2. Boundaries: Ask yourself – Where are your boundaries – your lines in the sand?
  3. Ownership: Can you own that with confidence? If you can’t, what within yourself is in conflict or dissonance with those boundaries?
  4. Discomfort: What uncomfortable conversations need to be had? What about this conversation makes it uncomfortable?
  5. Opportunity: Where do you have an opportunity to speak up?
  6. Gaps: Where are others remaining silent? What are the reasons others have for remaining silent?
  7. Risk: Weigh your interpersonal risk. What do you have to gain from speaking up? What is the potential loss?
  8. Communication: State your boundary in a calm, clear tone. Communicate with certainty, truthfully and with transparency to hold a space of interpersonal psychological safety in the interaction.
  9. Alignment: Seek shared vision. Make the conflict about the problem and not the person having the reaction to the problem.
  10. Example: Lead by example by guiding your team on how to address challenging situations using shared vision and effective communication.

Mitigate Risk Through Principles of Influence and Positive Interaction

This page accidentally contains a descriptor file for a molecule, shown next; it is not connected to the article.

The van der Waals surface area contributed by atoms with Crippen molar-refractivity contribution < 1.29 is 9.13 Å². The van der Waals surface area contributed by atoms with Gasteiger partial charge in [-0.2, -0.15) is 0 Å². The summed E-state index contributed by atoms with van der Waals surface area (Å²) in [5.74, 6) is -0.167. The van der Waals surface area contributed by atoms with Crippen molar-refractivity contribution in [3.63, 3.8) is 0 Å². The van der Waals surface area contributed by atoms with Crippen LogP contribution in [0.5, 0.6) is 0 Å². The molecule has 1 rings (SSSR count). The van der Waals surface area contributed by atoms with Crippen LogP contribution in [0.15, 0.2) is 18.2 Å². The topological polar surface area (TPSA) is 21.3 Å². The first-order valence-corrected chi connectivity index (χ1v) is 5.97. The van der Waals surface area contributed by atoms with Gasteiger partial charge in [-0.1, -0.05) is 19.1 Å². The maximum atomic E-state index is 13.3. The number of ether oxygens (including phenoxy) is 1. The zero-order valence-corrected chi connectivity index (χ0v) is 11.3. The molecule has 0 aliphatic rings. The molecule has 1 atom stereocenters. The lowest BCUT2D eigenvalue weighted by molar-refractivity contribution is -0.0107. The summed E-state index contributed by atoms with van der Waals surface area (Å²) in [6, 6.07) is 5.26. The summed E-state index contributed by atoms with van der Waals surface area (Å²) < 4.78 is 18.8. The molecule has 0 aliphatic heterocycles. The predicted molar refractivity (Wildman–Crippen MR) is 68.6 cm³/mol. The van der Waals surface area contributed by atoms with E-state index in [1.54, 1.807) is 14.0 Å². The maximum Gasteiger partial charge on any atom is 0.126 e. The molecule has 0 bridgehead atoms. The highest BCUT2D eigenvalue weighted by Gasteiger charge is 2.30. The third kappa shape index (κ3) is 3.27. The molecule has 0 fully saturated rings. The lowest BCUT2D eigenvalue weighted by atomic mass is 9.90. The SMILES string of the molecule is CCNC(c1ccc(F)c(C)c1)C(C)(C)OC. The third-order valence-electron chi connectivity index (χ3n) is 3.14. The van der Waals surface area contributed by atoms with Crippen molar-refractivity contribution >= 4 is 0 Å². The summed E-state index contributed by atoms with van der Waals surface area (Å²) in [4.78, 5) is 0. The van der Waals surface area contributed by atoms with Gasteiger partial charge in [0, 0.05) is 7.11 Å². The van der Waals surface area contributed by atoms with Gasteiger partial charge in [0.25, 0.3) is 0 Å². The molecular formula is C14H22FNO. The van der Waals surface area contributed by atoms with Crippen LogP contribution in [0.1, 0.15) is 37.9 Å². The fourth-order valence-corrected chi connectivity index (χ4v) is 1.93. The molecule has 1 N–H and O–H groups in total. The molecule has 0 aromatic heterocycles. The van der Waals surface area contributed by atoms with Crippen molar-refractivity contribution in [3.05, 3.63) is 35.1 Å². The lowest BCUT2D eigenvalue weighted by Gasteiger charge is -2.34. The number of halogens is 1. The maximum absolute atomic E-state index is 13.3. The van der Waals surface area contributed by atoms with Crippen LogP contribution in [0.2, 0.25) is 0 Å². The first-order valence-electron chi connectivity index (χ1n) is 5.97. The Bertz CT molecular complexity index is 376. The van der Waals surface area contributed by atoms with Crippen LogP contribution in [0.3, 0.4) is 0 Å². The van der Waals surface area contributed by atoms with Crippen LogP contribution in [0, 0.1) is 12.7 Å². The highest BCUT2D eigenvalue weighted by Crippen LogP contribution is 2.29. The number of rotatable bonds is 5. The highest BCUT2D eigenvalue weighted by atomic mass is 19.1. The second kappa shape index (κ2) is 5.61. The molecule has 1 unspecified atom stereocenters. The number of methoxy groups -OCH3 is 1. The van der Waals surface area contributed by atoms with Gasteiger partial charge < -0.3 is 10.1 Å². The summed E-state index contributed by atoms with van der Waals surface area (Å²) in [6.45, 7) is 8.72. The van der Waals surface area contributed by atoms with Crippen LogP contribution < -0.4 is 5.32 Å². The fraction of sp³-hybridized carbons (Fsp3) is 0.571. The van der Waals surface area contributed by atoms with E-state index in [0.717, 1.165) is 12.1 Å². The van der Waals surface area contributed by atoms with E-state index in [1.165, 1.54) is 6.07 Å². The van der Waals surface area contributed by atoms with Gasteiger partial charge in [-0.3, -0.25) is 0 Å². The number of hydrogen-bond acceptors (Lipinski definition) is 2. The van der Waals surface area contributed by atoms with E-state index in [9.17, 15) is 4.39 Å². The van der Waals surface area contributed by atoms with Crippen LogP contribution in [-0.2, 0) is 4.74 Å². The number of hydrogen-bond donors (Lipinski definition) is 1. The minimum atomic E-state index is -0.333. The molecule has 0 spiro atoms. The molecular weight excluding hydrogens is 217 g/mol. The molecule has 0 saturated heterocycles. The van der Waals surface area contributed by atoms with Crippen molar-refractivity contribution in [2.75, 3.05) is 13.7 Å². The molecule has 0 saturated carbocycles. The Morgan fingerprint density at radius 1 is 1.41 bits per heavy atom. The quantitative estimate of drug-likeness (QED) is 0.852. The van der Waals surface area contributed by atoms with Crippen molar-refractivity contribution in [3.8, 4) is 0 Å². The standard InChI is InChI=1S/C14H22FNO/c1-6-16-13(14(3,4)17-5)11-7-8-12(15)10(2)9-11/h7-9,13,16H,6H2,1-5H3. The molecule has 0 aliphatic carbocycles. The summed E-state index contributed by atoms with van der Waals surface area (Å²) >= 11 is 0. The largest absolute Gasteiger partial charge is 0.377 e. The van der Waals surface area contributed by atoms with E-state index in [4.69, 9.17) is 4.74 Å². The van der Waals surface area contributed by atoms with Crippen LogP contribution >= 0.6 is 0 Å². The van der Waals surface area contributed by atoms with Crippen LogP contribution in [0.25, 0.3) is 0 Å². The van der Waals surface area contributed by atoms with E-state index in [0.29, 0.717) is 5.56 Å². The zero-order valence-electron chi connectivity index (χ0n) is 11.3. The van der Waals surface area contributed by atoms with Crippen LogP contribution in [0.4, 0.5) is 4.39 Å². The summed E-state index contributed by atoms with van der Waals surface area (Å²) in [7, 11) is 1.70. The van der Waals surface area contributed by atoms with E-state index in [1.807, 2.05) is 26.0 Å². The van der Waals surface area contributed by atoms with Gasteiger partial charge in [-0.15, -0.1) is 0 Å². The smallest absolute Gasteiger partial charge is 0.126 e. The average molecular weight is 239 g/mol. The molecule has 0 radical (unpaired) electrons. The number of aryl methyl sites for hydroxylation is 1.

• Stay positive. Encourage leaders to focus on shared goals and influence positive outcomes in interactions
  • Lead yourself BEFORE you lead others. Emphasize the role of self-regulation and self-leadership when you want to influence interactions and achieve desired outcomes. Remember, you must lead yourself first before you lead others in the workplace.

If you need help navigating performance risk in your organization, connect with People Risk Consulting for a complimentary discovery call.


People Risk Consulting (PRC) is a human capital risk management and change management consulting firm located in San Antonio, Texas. PRC helps leaders in service-focused industries mitigate people risk by conducting third-party people-centric risk analysis and employee needs assessments. PRC analyzes and uses this data alongside best practice to make strategic recommendations to address organizational problems related to change and employee risk. The firm walks alongside leaders to develop risk plans, change plans, and strategic plans to drive the human element of continuous improvement. PRC provides technical assistance, education, training, and trusted partner resources to aid with execution. PRC is a strategic partner of TriNet, Marsh McClennan Agency, Cloud Tech Gurus, Predictive Index, and Motivosity.